Friday, July 18, 2014

BOAT = "Bust Out Another Thousand"

This last week we have had a boat in the shop. This is a first time for a boat and I wasn't sure it would fit in the garage. As you can see, it barely fit. I like to get projects that I am working on into the shop so then I am more motivated to get them done and out of the garage. I hate seeing projects sitting in the shop taking up space so I am more apt to go out and get them done when they are in there. It is especially motivating in the winter when Dixie is reminding me how cold it is! For some reason, my bug never really gets kicked out of the garage. It has an advantage being so small so it generally can fit in no matter what. This time things have been interesting because I have the boat pulled in as far as possible to get the garage door closed. That means if I want to get to the front of the boat I need to go out the front door of my house and if I need to get to the back of the boat I go out the door to the garage. Ha ha, it's only temporary so that makes it OK.
 This is my friends boat. He bought it, took it out on the lake for the first time and it was running good. Then it wasn't running good and it was making a funny noise. He checked compression and the #3 cylinder had none. He asked if I wanted to take a look at it and I jumped at the chance to work on a boat. I am always interested in working on different things and this fit the bill. I hooked up my leak down tester and number 3 was leaking like crazy. It sounded like it was coming out the exhaust but when I pulled down the bellows I realized it wasn't coming from there. I searched some more and felt air blowing out between the combination manifold and the head. I looked closer through a mirror and found the reason.
 It's a blown head gasket so I started tearing apart the engine. This boat has very good access to everything. I did some research and it looks like there are a lot of boats that require you to pull the engine to do much of anything to them. This one was not the case luckily.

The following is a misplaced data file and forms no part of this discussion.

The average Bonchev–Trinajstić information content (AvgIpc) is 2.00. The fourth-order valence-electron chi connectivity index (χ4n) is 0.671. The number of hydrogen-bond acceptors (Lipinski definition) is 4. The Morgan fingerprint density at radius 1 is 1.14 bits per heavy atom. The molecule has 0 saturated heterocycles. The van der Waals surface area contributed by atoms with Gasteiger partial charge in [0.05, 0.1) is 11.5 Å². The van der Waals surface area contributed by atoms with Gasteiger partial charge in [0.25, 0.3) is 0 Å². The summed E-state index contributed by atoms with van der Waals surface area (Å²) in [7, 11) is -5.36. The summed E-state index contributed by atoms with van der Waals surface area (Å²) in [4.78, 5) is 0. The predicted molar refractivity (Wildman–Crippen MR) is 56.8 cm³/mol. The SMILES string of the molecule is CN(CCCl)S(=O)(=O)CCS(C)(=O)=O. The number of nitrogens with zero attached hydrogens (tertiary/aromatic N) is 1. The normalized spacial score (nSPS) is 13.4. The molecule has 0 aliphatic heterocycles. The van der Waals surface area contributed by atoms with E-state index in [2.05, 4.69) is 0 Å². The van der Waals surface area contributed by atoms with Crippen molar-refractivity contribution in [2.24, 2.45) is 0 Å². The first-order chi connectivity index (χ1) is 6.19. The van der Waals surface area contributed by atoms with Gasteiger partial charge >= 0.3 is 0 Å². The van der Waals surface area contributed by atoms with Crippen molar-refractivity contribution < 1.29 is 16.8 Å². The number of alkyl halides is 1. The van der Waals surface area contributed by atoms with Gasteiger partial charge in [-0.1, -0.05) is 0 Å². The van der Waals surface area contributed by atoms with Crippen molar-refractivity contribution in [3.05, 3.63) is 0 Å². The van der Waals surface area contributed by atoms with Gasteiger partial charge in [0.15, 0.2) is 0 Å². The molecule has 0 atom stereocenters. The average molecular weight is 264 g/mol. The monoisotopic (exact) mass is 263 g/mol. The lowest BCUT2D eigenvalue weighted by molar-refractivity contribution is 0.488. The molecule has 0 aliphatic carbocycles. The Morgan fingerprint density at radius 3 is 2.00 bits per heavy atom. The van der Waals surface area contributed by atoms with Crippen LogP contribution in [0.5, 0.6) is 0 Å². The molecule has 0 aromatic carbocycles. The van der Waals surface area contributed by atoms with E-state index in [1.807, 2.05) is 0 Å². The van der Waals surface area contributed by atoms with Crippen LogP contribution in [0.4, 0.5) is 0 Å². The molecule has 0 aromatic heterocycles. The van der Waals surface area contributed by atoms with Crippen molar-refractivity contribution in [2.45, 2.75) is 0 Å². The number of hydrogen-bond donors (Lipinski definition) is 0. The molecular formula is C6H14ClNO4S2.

The manual did say that you could pull off the combination manifold while the engine is still in the boat. I am here to tell you that you cannot do it. In this picture you can see the exhaust pipe that prevents the manifold from coming off. It is thick cast iron metal and it does not move at all. If the manifold didn't have 2 studs on it you would be able to do remove it but because of the studs the pipe is in the way. I reattached the manifold to the head and removed it along with the head as 1 unit. It weighed a ton and I think I may have gotten a hernia from lifting it off the engine.
Here is a good shot of the failed head gasket.
 I am not sure why the gasket failed. The head and block are fine. It is a good thing because hopefully when all is said and done, a few gaskets are all that will be needed.
 You can see the #3 cylinder and where the gasket failed.
 After I checked out the head and found the valves to be in good shape and the head not warped Scot ordered some gaskets and I started putting it back together. Here I installed the combination manifold back onto the head so it can be put back onto the engine.
If you find yourself doing this kind of work, make sure your gasket sealing surfaces are spotless. It will save you from any leaks in the future.
 I have a tool table in the shop and it worked great for the boat. I was able to raise it up and it fit perfectly under the back of the boat. Here I have placed the head and manifold which weigh about a ton and scooted it as close to the engine as i could.
 I didn't want to mess up the new gasket trying to heft the 4 ton head onto the block so made some alignment pins to help align the head. I also took the time to get the #1 cylinder at TDC so I could adjust the valves right after I got the head installed.
 Here is a close up of my alignment pin. I just bought some longer bolts and cut the head off them. It cost me 3 bucks for piece of mind knowing the head gasket was located and stayed in place while I installed the head.
It's very important to keep your push rods and head bolts in the same spots that they came out of. I find the easiest way to do this is to just get a cardboard box and label it in a way that you can make sense of it. Here are the head bolts and push rods from the engine.
 Here you can see I labeled the front of the engine. It doesn't matter how you label it as long as you can read it. I wrote the number on the head bolts that pertain to the torque sequence. It makes it easy to quickly torque the bolts. This engine requires you to torque the head in a 3 step process so it ends up being a lot of torquing.
So at the end of today the engine is completely together and I am in the process of adjusting the valves. It should be running tomorrow and hopefully out on the lake soon after that. With any luck it will give years of good service for my friend.